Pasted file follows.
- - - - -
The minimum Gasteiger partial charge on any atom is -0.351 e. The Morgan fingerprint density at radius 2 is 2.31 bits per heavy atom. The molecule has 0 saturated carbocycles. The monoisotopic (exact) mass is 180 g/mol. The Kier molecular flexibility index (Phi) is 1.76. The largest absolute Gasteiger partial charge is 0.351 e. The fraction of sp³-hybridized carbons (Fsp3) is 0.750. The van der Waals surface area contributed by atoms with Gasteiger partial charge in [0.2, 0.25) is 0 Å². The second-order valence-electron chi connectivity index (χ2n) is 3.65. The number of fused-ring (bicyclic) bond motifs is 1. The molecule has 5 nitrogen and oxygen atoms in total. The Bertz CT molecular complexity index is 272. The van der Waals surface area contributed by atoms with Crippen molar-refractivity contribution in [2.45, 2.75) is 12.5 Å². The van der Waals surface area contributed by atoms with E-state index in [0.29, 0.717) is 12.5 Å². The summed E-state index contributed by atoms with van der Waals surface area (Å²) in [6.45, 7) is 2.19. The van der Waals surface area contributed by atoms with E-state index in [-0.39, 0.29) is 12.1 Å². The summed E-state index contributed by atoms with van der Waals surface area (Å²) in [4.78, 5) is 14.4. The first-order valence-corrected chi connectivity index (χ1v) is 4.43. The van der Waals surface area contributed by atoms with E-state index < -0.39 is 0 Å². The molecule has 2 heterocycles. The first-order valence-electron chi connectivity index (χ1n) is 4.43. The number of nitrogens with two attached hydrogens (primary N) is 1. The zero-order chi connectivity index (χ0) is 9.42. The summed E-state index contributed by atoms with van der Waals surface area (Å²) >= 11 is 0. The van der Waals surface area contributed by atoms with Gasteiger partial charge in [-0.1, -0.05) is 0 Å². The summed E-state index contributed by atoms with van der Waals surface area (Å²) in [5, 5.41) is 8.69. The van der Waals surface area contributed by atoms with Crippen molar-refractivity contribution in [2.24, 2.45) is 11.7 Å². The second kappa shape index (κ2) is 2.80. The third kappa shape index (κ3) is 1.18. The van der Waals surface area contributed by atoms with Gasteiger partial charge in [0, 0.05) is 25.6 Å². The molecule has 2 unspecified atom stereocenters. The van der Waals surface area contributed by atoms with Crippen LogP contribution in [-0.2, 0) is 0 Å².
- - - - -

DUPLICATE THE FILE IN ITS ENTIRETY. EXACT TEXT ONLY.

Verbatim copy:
The minimum Gasteiger partial charge on any atom is -0.351 e. The Morgan fingerprint density at radius 2 is 2.31 bits per heavy atom. The molecule has 0 saturated carbocycles. The monoisotopic (exact) mass is 180 g/mol. The Kier molecular flexibility index (Phi) is 1.76. The largest absolute Gasteiger partial charge is 0.351 e. The fraction of sp³-hybridized carbons (Fsp3) is 0.750. The van der Waals surface area contributed by atoms with Gasteiger partial charge in [0.2, 0.25) is 0 Å². The second-order valence-electron chi connectivity index (χ2n) is 3.65. The number of fused-ring (bicyclic) bond motifs is 1. The molecule has 5 nitrogen and oxygen atoms in total. The Bertz CT molecular complexity index is 272. The van der Waals surface area contributed by atoms with Crippen molar-refractivity contribution in [2.45, 2.75) is 12.5 Å². The van der Waals surface area contributed by atoms with E-state index in [0.29, 0.717) is 12.5 Å². The summed E-state index contributed by atoms with van der Waals surface area (Å²) in [6.45, 7) is 2.19. The van der Waals surface area contributed by atoms with E-state index in [-0.39, 0.29) is 12.1 Å². The summed E-state index contributed by atoms with van der Waals surface area (Å²) in [4.78, 5) is 14.4. The first-order valence-corrected chi connectivity index (χ1v) is 4.43. The van der Waals surface area contributed by atoms with E-state index < -0.39 is 0 Å². The molecule has 2 heterocycles. The first-order valence-electron chi connectivity index (χ1n) is 4.43. The number of nitrogens with two attached hydrogens (primary N) is 1. The zero-order chi connectivity index (χ0) is 9.42. The summed E-state index contributed by atoms with van der Waals surface area (Å²) >= 11 is 0. The van der Waals surface area contributed by atoms with Gasteiger partial charge in [-0.1, -0.05) is 0 Å². The summed E-state index contributed by atoms with van der Waals surface area (Å²) in [5, 5.41) is 8.69. The van der Waals surface area contributed by atoms with Crippen molar-refractivity contribution in [2.24, 2.45) is 11.7 Å². The second kappa shape index (κ2) is 2.80. The third kappa shape index (κ3) is 1.18. The van der Waals surface area contributed by atoms with Gasteiger partial charge in [0, 0.05) is 25.6 Å². The molecule has 2 unspecified atom stereocenters. The van der Waals surface area contributed by atoms with Crippen LogP contribution in [-0.2, 0) is 0 Å².